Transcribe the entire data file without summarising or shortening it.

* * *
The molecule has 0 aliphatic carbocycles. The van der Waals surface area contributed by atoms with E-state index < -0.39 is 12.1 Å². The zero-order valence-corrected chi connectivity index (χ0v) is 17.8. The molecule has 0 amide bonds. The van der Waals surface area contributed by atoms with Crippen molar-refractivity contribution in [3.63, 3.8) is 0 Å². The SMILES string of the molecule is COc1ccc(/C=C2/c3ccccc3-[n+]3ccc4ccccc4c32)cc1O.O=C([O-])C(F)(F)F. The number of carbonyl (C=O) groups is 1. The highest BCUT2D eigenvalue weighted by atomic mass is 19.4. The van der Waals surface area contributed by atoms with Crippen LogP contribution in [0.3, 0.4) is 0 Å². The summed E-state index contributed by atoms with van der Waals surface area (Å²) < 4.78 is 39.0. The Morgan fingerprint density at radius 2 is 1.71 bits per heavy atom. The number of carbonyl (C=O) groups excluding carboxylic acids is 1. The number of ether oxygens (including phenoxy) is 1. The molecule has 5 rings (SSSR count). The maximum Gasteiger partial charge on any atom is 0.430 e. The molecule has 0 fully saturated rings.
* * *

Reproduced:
The molecule has 0 aliphatic carbocycles. The van der Waals surface area contributed by atoms with E-state index < -0.39 is 12.1 Å². The zero-order valence-corrected chi connectivity index (χ0v) is 17.8. The molecule has 0 amide bonds. The van der Waals surface area contributed by atoms with Crippen molar-refractivity contribution in [3.63, 3.8) is 0 Å². The SMILES string of the molecule is COc1ccc(/C=C2/c3ccccc3-[n+]3ccc4ccccc4c32)cc1O.O=C([O-])C(F)(F)F. The number of carbonyl (C=O) groups is 1. The highest BCUT2D eigenvalue weighted by atomic mass is 19.4. The van der Waals surface area contributed by atoms with Crippen LogP contribution in [0.3, 0.4) is 0 Å². The summed E-state index contributed by atoms with van der Waals surface area (Å²) < 4.78 is 39.0. The Morgan fingerprint density at radius 2 is 1.71 bits per heavy atom. The number of carbonyl (C=O) groups excluding carboxylic acids is 1. The number of ether oxygens (including phenoxy) is 1. The molecule has 5 rings (SSSR count). The maximum Gasteiger partial charge on any atom is 0.430 e. The molecule has 0 fully saturated rings.